Former Governor Granholm: Let's Get Past the Platitudes on EVs
Former Michigan Governor Jennifer Granholm, a Democrat, wasn’t likely to go home and take up knitting after her second term ended in early 2011. Before going to Harvard Law and becoming a politician, she competed in beauty pageants, appeared on the Dating Game, and sought a Hollywood career. Now she’s teaching at Berkeley and on Current TV, where she’s in your face about EV subsidies. Here’s the video:
Where's the Beef?
Granholm is smart and good on TV, but she really needs to get more specific about what kind of electric car subsidies she favors, and how they’d actually put more wheels on the road. Instead, she’s fairly vague and sticks to the crowd-pleasers. We won, she told her news audience. Get over it, Rush Limbaugh and Neil Cavuto. Electric cars put us “on a glide path to energy independence, to jobs, to national security, to reducing climate change.”
The governor was a huge champion of electric cars while in office (2003-2011). In 2009, she presided over the awarding of 12 federal battery manufacturing grants to her state worth $1.35 billion. In fact, the state was so blessed that others—especially California—cried favoritism. The full program was $2.4 billion, so companies with operations in Michigan (including the ill-fated A123) got more than half of the money.
I think the battery awards were more political than strategic—Michigan was struggling economically, having lost 244,000 manufacturing jobs since 2005—and could have been better targeted. Actually, battery research might be more valuable than manufacturing plants, but the threat of losing lithium-ion business to Asia played well in Congress.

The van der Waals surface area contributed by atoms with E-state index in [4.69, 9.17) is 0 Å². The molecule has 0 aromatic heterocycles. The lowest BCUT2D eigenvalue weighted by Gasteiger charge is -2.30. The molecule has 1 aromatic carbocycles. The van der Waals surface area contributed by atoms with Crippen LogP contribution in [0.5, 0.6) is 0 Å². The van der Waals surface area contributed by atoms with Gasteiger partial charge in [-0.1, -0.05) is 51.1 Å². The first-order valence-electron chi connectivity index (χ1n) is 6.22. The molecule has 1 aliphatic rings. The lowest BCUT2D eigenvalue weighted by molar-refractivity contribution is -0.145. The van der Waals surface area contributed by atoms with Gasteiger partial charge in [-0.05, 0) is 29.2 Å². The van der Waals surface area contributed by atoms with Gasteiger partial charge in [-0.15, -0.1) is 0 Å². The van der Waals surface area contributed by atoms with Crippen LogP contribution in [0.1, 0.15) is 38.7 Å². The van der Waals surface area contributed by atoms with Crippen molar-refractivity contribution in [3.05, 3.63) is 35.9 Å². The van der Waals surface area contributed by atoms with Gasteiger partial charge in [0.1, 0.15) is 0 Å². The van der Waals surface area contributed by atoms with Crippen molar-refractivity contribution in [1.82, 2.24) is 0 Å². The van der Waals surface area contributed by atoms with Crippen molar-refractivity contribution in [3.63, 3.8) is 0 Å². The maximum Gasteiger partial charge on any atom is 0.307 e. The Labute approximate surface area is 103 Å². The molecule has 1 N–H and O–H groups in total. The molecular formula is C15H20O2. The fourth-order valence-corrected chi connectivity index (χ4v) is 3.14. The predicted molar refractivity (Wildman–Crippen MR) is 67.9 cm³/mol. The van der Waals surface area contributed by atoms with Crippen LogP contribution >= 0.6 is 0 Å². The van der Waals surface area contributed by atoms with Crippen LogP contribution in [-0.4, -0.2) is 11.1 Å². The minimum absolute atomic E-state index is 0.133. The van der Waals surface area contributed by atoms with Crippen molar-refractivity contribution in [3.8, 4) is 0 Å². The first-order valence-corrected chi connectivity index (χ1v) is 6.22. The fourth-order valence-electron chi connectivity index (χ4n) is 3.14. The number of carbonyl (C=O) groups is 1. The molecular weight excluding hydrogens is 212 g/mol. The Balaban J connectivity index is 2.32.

The A123 bankruptcy happened just before the election, during the debates actually. I’ve gone into why Mitt Romney didn’t seize on the issue, but he could have. His best argument would have been that the $2.4 billion federal program got ahead of the actual EV deployment—there is big battery capacity, but not yet many cars on the road. Some of that federally supported Michigan infrastructure is idle, and the big names like Dow Kokam and LG Chem aren’t doing much yet.
Too Many Batteries, Too Few Cars
According to industry veteran Menahem Anderman of the consulting firm Advanced Automotive Batteries, the industry will be capable of delivering 3,900 megawatts of EV batteries next year, but the actual demand will be for 17,000 cars and only 330 megawatts.
“The problem is simple,” reports Technology Review. “People aren’t buying enough electric cars, and most of those that are being sold contain batteries made by established battery makers in Asia. It’s still early days for electric vehicles, but the idle factories point to the difficulty of starting a new high-tech industry from scratch.”
Granholm, who drives a Volt, doesn’t want to hear that. Here's some more video:
The debate about EVs is over, Granholm said. Did you hear that we won the election? She cites the 18 companies that were attracted to the state, and the “potential,” not the actual existence, of 63,000 jobs (she said 40,000 jobs by 2020 back then). And she’s asking for the feds to up the ante with new subsidies for electric vehicles. “It’s not a permanent commitment—don’t get your pants in a wad,” Granholm said.
A Carbon Tax Makes Sense
The former governor doesn’t actually specify what kind of commitment she’s looking for, but it may be ramping up the $7,500 federal income tax credit to $10,000, and making it applicable to the consumer at the time of purchase. That provision was included in President Obama’s 2012 budget proposal, but it’s not likely to go anywhere in these cost-cutting times.
I like that idea well enough, but in common with Elon Musk I’d actually prefer to see a carbon tax, which would really jump-start the EV industry. But anything with the word “tax” in it is politically difficult, and would require a big prestige-risking commitment from President Obama, not to mention bully-pulpit holders like Jennifer Granholm.
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